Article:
When planning your trip to Scotland, make sure to include some attractions in Edinburgh for a rainy day. If there’s one certainty, it’s that it will almost always rain in Edinburgh. While most of my favorite spots in the city are outdoors, there are plenty of indoor attractions you can enjoy as well.
National Museum of Scotland
This is easily my favorite attraction in Edinburgh for a rainy day. To be honest, if you go to the museum, you don’t need any other attractions as you can spend days there. The museum has two parts. One side of the museum has the usual exhibits – biology, science, technology, fashion, etc, but with fantastic, modern, interactive displays. The other side of the museum is entirely dedicated to Scotland. Each floor covers a different period of Scottish history, right up to modern times. I’ve spent hundreds of hours there over dozens of trips, and I still don’t think I’ve seen everything. The museum is open almost every day from 10 a.m. to 5 p.m. and, best of all, as with most museums in the UK, it’s free!
The Scottish National Galleries span four buildings around the New Town. There’s quite a bit to see, and they’re all free. To keep you dry, there’s a shuttle van to take you between the main National Gallery and the National Gallery of Modern Art.
Scottish National Gallery
The Scottish National Gallery sits on what’s called The Mound – literally a huge mound of dirt excavated from where they built the train station – which bridges the Old Town to the New Town across a small valley. The beautiful, neoclassical building houses hundreds of works of art from the past seven centuries – mostly paintings but some sculptures too. The gallery is connected underground to the Royal Scottish Academy which holds many more works of art; it’s hard for me to personally see how the two collections are separate.
Scottish National Portrait Gallery
The Portrait Gallery is located on the east side of the Old Town, just across the street from the Central Bus Station. This gallery contains about 3,000 paintings and sculptures, 25,000 prints and drawings, and 38,000 photographs – including two portraits of Mary Queen of Scots, both of which were painted posthumously. I’ll admit – this is the gallery I’ve spent the least amount of time in, but that doesn’t mean it isn’t bad.
Scottish National Gallery of Modern Art
The modern art gallery spans two buildings near Dean Village (one of my favorite parts of Edinburgh). Both buildings host several rotating exhibits, so rarely will two visits be the same. Perhaps modern art isn’t everyone’s cup of tea, but I’ve found some really interesting pieces each time I visit.
This is one of my favorite activities in Edinburgh and the perfect attraction for a rainy day. Honestly, what’s better than playing with eight adorable chihuahuas? The sessions are 50 minutes long for £10 ($13). You can add tea and cake onto your package for another £5 ($6.50). There are also birthday packages when one of the puppies has a birthday. The cafe is located in the New Town, and you have to book in advance if you want to visit.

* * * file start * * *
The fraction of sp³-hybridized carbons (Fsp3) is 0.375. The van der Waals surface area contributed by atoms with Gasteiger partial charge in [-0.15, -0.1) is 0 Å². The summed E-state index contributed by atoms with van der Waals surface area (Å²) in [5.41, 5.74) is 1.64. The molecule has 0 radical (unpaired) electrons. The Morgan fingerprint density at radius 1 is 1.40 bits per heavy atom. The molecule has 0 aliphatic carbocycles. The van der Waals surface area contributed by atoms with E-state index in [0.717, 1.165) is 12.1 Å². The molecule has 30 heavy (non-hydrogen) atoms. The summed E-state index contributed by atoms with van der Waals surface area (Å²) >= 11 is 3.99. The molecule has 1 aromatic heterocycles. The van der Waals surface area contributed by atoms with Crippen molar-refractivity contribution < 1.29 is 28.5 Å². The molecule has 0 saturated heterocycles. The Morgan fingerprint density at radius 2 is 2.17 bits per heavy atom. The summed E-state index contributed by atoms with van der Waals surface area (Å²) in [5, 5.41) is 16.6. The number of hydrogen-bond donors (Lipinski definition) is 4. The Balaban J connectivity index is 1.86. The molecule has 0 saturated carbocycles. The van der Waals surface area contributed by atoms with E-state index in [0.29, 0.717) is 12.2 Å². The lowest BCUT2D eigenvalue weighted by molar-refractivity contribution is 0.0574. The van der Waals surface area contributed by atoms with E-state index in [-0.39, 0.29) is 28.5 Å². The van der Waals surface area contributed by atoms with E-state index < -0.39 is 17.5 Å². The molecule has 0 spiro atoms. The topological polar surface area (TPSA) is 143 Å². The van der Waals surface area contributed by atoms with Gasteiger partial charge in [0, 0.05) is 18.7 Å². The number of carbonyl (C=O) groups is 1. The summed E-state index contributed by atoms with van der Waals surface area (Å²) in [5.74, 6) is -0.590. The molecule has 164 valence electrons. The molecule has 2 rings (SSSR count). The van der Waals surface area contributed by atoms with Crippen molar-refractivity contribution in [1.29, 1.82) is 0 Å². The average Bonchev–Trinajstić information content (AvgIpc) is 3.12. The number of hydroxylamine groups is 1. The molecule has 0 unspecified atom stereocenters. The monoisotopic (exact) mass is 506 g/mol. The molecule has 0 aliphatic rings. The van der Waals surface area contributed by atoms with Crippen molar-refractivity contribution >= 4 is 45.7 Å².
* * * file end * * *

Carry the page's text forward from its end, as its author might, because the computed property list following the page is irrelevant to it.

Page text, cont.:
Maison de Moggy
If you prefer cats over dogs, then Maison de Moggy is the place for you. Located next to the Grassmarket, this cafe has a dozen cats you can pet and play with…as long as they’re not sleeping – which they do a lot. One of the cats is a super-fluffy Persian, and another is the complete opposite – a hairless sphinx! Tickets are £10 ($13) for an hour, and the tea and cakes menu is a-la-carte.
This is the best place to visit in Edinburgh with kids, although I enjoy it just as much as any child (says the child in me). Camera Obscura is a house of illusions, and it’s just awesome. This several-story building next to the Edinburgh Castle has things like a mirror maze, dozens of optical illusions, and a rotating light tunnel which is guaranteed to give you vertigo. On the roof is the namesake – a camera obscura or shadow camera that actually works to see around Edinburgh during the day. Tickets are £16.50 ($21.50), making it one of the most expensive attractions in Edinburgh, but it’s a load of fun and you can spend hours there.
The Real Mary King’s Close
If I were to recommend only one attraction in Edinburgh, Mary King’s Close would be it. This is one of the best history tours, cultural tours, and even a bit of a ghost tour. In a nutshell, several of the old streets of Edinburgh were “covered” when they built the City Chambers above them, and now you can explore the original street and dwellings from the time of the plague. The tour lasts an hour and costs £17.95 (save £1 if you book in advance).
Escape rooms aren’t exclusive to Edinburgh, as are most of the other attractions on this list. But they’re always great fun, and perfect for a rainy day. Edinburgh has several escape rooms, two of which I’ve done and can highly recommend.
Escape Edinburgh has eight rooms spread over three locations in Edinburgh. The rooms have different levels of difficulty, including two very hard ones which both have below 40% success rate. I played Houdini’s Workshop at the New Town location just behind the Georgian House. That room was one of the easiest, which was good as the two friends I brought had never done an escape room before. The rooms are £12.50 to £24 ($16.30-$31.30) per person, depending on the day of the week and how many people play (more people = cheaper per person).
Locked in Edinburgh
Once voted the Best Escape Room in the UK, Locked in Edinburgh is built into an old gin distillery in Summerhall – a hip community center with several other attractions for a rainy day. I went with a team of three other players (all newbies) and escaped from the Old Gin Distillery room with a time of 46:21. If you’re traveling with a large group, Locked in Edinburgh has one room which is big enough for 10 players. Rooms here are a flat rate of £20 ($26) per person.
I’m not recommending Edinburgh Castle for a rainy day as much of the castle is outdoors. On the contrary, most of Holyrood Palace is indoors so it makes the list. This 16-century palace has been the Scottish residence of Queen Elizabeth II, as well as several monarchs before her, including Mary Queen of Scots. The audio guide of the palace lasts about an hour and costs £16.50 ($21.50). If you haven’t been to a palace before, I’d recommend this one. Personally, after seeing dozens around the world, they start to look the same.
The Royal Yacht Britannia
There are a handful of really great ship museums around the world that I’ve been to – the Vasa in Sweden, the Cutty Sark, and the SS Great Britain. In Edinburgh, it’s the Royal Yacht Britannia – in service for the Queen from 1954 to 1997, and now one of the more popular tourist attractions in Edinburgh. You can take a tour with an audio guide of nearly every part of the ship. It lasts about an hour and a half and costs £17 ($22).